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Review: 'Bourne' a thrill-a-minute powerhouse

  • Story Highlights
  • "Bourne Ultimatum" has terrific, action-packed set pieces
  • Film, directed by Paul Greengrass, also has ideas under its frantic pace
  • Matt Damon, David Strathairn, Joan Allen lead solid cast
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By Tom Charity
Special to CNN
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(CNN) -- It's not easy, being Bourne again. It means a lot of miles, a lot of challenges, and all for uncertain ends. And you never know what you'll have to explain: "My fight is not with you," Matt Damon's amnesiac rogue CIA agent, evading capture in Moscow, says to a local cop in Russian before beating a nonviolent retreat.


Matt Damon's Jason Bourne remains on the run in "The Bourne Ultimatum."

Thus begins "The Bourne Ultimatum," the series' third and final installment.

Despite a marked limp in this early running, Bourne remains on the run, globe-hopping to Paris, London, Madrid, Tangiers and finally home to New York.

He's also getting closer to connecting the dots and discovering his true identity. But it's not just the "who" that drives him, it's also the "why": why was he brainwashed into an implacable, impervious -- and it seems, just about impregnable -- killing machine?

The Bourne series gets a lot of credit for a supposedly more hard-nosed, contemporary take on espionage than other spy movies we could mention. This is largely a function of style. Bourne travels light and adopts a pragmatic, hands-on approach to problem solving. He has no truck with the CGI that's got the better of "Die Hard" cop John McClane.

But when the bullets fly he's as Teflon as the next superagent. One minute he's floored by a bomb blast, the next he's sprinting across rooftops like he's trying out for a triathlon. He's one-man surge. Watch an audio slide show with 'Bourne' soundtrack composer John Powell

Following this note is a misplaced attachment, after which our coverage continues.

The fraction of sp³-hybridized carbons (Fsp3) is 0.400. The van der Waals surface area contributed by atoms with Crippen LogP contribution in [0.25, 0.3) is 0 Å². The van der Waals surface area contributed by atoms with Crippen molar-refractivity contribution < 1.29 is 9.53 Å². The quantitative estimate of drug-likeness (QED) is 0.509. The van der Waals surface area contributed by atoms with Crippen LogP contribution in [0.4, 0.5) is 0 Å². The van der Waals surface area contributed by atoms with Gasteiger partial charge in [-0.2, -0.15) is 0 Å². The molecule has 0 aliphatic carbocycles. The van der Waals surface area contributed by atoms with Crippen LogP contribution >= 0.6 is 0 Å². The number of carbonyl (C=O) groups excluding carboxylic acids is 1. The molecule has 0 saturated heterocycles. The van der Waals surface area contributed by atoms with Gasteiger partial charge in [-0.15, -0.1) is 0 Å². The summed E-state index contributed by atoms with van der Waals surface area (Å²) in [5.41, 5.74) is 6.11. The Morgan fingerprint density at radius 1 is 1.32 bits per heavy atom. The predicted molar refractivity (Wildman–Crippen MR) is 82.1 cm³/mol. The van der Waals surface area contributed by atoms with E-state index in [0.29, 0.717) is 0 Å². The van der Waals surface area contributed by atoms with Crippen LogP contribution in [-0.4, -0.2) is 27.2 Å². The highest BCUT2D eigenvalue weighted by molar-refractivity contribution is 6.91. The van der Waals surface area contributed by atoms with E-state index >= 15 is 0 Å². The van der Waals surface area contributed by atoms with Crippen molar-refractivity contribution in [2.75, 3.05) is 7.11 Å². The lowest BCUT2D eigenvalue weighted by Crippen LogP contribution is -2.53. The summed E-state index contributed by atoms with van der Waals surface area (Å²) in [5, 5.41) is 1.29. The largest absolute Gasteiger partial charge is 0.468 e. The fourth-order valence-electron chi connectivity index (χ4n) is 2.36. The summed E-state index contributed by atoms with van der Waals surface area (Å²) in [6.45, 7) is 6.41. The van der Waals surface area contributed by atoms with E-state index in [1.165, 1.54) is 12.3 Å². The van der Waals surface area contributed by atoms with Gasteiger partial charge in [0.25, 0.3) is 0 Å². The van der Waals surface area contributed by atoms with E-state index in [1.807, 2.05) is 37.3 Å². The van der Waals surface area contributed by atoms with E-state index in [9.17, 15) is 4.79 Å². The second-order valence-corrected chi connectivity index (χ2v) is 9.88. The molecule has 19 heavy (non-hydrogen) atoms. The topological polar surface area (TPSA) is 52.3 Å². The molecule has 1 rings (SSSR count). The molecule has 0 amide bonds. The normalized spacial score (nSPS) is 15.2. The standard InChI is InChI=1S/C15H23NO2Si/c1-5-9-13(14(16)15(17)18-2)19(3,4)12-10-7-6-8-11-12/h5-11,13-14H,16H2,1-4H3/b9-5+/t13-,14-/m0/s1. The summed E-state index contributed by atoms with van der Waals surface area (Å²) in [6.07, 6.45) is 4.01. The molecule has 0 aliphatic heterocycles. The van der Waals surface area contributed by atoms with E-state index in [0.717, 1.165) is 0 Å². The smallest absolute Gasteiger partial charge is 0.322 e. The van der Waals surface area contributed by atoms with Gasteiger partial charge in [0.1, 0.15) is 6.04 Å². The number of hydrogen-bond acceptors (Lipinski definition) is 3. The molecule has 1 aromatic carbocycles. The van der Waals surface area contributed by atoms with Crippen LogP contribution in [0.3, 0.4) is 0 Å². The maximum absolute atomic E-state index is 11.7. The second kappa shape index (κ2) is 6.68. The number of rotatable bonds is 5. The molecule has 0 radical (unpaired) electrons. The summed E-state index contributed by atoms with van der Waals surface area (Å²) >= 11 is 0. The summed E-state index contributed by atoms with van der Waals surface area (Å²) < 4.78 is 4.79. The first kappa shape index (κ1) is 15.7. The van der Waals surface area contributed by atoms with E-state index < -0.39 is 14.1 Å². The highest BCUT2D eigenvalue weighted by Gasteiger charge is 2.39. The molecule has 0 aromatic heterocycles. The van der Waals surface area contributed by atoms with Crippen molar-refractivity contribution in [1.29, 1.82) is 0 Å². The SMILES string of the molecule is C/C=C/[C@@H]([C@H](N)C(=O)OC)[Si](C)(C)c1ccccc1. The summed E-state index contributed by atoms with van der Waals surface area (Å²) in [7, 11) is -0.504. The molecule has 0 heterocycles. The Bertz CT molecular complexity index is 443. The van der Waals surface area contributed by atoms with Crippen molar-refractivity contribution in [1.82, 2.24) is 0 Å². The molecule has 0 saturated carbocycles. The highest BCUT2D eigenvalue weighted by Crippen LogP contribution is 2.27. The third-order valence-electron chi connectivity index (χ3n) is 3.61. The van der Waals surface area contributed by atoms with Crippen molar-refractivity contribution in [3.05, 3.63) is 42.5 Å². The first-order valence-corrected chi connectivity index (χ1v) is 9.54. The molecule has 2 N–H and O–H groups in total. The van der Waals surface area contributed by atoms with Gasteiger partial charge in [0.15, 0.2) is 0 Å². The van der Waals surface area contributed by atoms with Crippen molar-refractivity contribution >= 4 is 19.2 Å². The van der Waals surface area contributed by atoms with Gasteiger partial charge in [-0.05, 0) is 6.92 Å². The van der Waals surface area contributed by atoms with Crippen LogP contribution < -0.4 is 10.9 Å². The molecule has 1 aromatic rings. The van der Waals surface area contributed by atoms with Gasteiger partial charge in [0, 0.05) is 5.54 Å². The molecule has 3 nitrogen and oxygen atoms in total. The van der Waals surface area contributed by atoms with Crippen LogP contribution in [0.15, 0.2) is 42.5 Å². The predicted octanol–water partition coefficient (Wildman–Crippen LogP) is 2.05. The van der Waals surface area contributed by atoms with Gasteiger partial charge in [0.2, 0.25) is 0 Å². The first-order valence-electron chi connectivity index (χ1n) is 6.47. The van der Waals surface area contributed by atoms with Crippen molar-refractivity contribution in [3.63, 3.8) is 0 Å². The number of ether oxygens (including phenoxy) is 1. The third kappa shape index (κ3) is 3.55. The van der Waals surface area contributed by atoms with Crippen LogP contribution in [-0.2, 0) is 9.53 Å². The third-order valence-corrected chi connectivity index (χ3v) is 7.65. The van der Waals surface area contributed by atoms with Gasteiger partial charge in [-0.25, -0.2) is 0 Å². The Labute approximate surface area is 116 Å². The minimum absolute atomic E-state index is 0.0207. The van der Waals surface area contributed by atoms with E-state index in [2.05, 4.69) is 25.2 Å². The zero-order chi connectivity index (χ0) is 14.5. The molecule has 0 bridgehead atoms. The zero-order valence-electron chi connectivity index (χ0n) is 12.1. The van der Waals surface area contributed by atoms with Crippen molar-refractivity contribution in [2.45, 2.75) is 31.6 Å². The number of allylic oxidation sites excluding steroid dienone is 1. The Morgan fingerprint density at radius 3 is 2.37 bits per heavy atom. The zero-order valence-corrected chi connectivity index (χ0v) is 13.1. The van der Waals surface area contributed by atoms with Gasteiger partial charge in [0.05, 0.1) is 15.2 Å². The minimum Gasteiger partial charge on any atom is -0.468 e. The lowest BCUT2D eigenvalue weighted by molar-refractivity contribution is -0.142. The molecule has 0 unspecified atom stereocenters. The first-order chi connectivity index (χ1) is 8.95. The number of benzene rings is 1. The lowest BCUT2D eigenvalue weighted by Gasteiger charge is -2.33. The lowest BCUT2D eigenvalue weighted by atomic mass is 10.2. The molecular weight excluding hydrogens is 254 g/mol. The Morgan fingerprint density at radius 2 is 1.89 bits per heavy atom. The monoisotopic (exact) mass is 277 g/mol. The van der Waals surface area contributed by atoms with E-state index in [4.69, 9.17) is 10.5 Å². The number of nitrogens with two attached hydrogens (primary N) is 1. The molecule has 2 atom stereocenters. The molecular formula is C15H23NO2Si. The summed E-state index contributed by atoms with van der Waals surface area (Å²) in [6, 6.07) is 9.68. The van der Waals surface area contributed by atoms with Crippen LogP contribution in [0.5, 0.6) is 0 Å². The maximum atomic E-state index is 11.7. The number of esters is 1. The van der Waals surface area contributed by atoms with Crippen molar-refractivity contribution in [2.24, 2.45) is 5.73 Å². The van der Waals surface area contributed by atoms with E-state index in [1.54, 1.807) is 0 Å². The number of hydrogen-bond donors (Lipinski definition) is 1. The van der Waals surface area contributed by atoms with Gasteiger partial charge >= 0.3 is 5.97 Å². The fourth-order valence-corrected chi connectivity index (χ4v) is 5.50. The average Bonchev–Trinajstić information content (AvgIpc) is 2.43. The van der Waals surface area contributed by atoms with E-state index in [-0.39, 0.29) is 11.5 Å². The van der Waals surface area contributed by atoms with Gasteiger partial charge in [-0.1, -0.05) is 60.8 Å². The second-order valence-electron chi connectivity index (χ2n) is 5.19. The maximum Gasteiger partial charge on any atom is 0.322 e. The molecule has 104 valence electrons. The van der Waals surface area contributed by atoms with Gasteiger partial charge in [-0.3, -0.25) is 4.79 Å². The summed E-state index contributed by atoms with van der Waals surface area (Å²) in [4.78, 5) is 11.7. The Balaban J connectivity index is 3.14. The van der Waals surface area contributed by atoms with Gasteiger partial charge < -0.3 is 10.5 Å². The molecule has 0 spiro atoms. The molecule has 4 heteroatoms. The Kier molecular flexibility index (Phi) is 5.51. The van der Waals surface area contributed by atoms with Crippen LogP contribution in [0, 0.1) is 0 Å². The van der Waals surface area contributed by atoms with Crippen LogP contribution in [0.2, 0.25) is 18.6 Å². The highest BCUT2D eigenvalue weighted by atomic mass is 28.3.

This being a Paul Greengrass movie -- he directed "The Bourne Supremacy" and "United 93" -- the shock absorbers are off, the framing is epileptic and it's a rare shot that lasts more than a millisecond. The effect is purposely disorienting, but even in the midst of this breathless visual bombardment Greengrass, his cinematographer Oliver Wood and editor Christopher Rouse have a knack for homing in on the vital dynamic element in the frame, even if we're only able to process the information a beat or two later, when that blurry gun, or book, or voice recorder comes in to play.

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Indeed, the action pounds so thick and fast, it's a relief when hard-working composer John Powell grants us a brief reprieve for a brutal hand-to-hand scrap scored only to thumps, bumps and grunts.

Still, much to Greengrass and Co.'s credit, they want to get to the "why," too. It takes awhile: that's not a question CIA headquarters is ready to address, and certainly not in public. CIA deputy director Noah Vosen (David Strathairn) is aghast when the agency picks up a British journalist's reference to the top-secret codename "Blackbriar" in a cell phone conversation with his editor. (Forget the Patriot Act; these guys are eavesdropping across the Atlantic now.)

In the first of the film's dizzyingly orchestrated cat-and-mouse sequences, Bourne steals the reporter out from under a thousand virtual Agency eyes and ears in London's Waterloo Station. (Tip for the terrorists: to avoid detection, when all else fails, tie your shoelaces.) The hack doesn't make it, but Bourne is nothing if not elusive, and it's on to the next stage in his whirlwind European tour. Along the way, he has a suspiciously serendipitous encounter with old acquaintance Nicky Parsons (Julia Stiles), before executing another adept variation on an escapist theme.

Bourne -- or whatever his name really is -- is such a resourceful and reckless agent of chaos, we thrill to him despite the fact that he's officially a non-entity. Matt Damon makes enough of his scarce, terse exchanges with Nicky and Pamela Landy (Joan Allen) to suggest remorse spurs him more than revenge.

Landy in particular comes to figure as a mother-confessor. She's the only one who understands Bourne's true nature: blowback.

Which turns "The Bourne Ultimatum" into a thinking-man's action film. Reflecting a growing apprehension that counterintelligence agencies have overstepped legal and ethical boundaries, "The Bourne Ultimatum" smartly affects kick-ass with a conscience by implying we've become our own worst enemy. Who knew guilt could be such a trip?

"The Bourne Ultimatum" runs 111 minutes and is rated PG-13. For Entertainment Weekly's take, click here. E-mail to a friend E-mail to a friend

All About David StrathairnPaul GreengrassMatt Damon

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